by Jonathan Bowden
Nine-Banded Books, 136 Pages
Available for purchase from Amazon here
Reviewed by Matt Forney
Whether you will enjoy Mad is contingent on how old you are and what you seek to get out of it.
If you’re a teenage Nietzschean, you’ll worship this book. If you masturbate to pictures of Ayn Rand, blare Burzum from your iPod speakers, and constantly whine about you’re being oppressed by the untermenschen (despite the fact that you still get an allowance from your parents), Jonathan Bowden’s word salad will be like catnip to you. Just don’t shoot up any schools after you’re done.
If you’re older, however, you might find Bowden’s book a little… wanting.
Mad is essentially a book-length monograph on philosophy, government and sex, a book that screams at you from beginning to end, like a gibbering schizophrenic bum. If you take it for what it is—the half-lucid ramblings of a dejected teenage punk—it’s rather entertaining. As a work of ideas, Mad falls way, way short: as a bizarre piece of performance art, it succeeds beyond Bowden’s wildest dreams.
And when I say that Mad screams at the reader, I’m not exaggerating. The book begins as a long series of paragraphs spanning multiple pages, Bowden ranting about why he hates everyone and everything. I wish I were kidding:
"But all is not lost. It cannot be. A man may be destroyed but he cannot be defeated. Life’s too tenacious to die. Existence is too tame to realize it. We need to find a middle-way, a centrism of the heart, open to noon and twilight, adolescence and the cracking of the flesh, life and ague, death and renewal. Not too dire you understand but not anaemic enough to avoid all pain. Something that links us to the past and makes the future familiar. What better than our shared humanity. The limitless panoply of flesh, teased and stretched between historical dates, magnificent climaxes, Michelangelo and supersonic travel, Christ and Hitler, all things to all men at all times, moving onwards borne by the heavings of inarticulate muscle that vouchsafe its future…"On and on Bowden screeches, his words having no more consequence than the aforementioned bum running around Grand Central screeching about the Illuminati. If you’re expecting this verbal vomit to come to some kind of point, do yourself a favor and give up. If you expect published authors to respect the Queen’s English, you might as well forget about that too; like a British Céline, Bowden’s prose gradually devolves into sentence fragments and halfwit neologisms like “inorder” and “latterday.”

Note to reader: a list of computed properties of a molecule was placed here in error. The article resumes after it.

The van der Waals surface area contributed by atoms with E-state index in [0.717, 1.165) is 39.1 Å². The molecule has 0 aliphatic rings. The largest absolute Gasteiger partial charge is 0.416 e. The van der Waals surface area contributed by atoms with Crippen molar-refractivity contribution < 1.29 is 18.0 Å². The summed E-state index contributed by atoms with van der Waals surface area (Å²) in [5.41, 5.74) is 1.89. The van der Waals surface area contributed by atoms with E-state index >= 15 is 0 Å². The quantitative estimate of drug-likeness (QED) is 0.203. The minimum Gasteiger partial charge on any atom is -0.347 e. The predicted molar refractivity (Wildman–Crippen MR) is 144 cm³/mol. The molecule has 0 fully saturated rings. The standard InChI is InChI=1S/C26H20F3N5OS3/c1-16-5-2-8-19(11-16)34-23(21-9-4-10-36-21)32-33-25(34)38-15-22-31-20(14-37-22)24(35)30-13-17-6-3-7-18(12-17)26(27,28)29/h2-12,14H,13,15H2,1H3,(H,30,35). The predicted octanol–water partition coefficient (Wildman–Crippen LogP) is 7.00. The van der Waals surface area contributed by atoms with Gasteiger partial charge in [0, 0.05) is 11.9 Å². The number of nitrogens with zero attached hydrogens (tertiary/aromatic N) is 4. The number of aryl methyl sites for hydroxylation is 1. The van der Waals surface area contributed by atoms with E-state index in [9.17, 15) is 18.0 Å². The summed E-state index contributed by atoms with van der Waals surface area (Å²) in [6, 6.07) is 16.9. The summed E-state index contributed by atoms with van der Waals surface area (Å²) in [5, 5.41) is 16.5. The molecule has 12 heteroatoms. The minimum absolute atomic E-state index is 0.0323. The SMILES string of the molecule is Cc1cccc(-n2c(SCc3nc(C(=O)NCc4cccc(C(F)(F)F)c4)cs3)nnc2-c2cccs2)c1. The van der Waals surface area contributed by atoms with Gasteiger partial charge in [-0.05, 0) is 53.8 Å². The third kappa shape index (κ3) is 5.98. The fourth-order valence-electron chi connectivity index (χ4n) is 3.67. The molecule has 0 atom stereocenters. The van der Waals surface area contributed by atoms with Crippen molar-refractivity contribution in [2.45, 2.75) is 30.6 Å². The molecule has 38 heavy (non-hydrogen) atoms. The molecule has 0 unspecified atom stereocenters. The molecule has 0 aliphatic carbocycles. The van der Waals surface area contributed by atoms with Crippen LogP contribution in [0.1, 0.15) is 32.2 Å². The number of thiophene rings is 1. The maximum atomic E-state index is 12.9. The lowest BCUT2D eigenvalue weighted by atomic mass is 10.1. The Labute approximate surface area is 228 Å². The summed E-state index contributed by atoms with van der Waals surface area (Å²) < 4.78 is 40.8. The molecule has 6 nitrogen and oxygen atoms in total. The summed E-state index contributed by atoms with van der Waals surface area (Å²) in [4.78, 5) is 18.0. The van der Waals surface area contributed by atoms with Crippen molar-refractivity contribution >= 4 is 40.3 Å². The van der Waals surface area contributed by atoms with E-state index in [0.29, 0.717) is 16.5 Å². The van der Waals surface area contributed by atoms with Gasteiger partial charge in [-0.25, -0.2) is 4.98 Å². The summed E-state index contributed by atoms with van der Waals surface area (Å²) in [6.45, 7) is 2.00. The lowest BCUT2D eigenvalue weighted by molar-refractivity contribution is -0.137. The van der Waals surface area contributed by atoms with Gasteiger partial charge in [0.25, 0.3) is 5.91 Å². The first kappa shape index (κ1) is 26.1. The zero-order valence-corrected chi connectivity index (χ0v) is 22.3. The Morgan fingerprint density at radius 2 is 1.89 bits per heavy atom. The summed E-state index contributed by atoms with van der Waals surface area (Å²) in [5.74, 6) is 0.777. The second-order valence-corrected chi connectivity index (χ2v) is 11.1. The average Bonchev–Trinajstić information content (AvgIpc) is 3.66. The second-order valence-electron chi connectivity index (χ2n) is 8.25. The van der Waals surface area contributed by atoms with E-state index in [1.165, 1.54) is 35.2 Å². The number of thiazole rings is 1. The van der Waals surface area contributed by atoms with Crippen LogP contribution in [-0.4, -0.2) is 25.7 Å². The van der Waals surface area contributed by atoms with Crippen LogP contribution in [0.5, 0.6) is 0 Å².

So why keep reading? Why not just toss this wannabe Stirner in the trash and be done with it?Answer: Mad gets better, way better. In the second half of the book, not only does Bowden start developing more coherent thoughts, he learns how to use the “Enter” key on his typewriter! This section of the book deals with sex, which Bowden repeatedly describes as “the mark of the beast married to the spirit of the divine,” with Bowden vacillating between sounding like a teenage Andy Nowicki and a teenage Roosh:
"Latterday sexuality resembles garage mechanics: the pouring of liquids into empty vessels. Sex vies with religion inorder to exhume a tortured humanity. Human beings are afraid of carnal abandonment; yet tortured by its loss. Sodom and Gomorrah reveal forbidden fruits which turn putrid at its touch. Society condones Eros in private but suppresses it in public. Even so, what it condemns has a way of haunting the imagination. Eroticism always dissatisfies itself. It prevents what it wants through its insistence on what it cannot have…"As ridiculous as it sounds, Bowden’s prose has a weird sort of musicality to it… the musicality of a sludge metal band. As I said already, only a zit-faced Trenchcoat Mafioso would dare claim the book is profound philosophically; Bowden’s dirges on the inherent cruelty of man, if taken at face value, sound incredibly puerile and whiny. But as a work of art, Mad flows like water from a burst pipe, a weird sort of enjoyment all its own.
Does this justify the book’s existence? I’m not entirely sure.All I can tell you is to read Mad for yourself. It’s very much a love-it-or-hate-it book; my description of it here can hardly do it justice.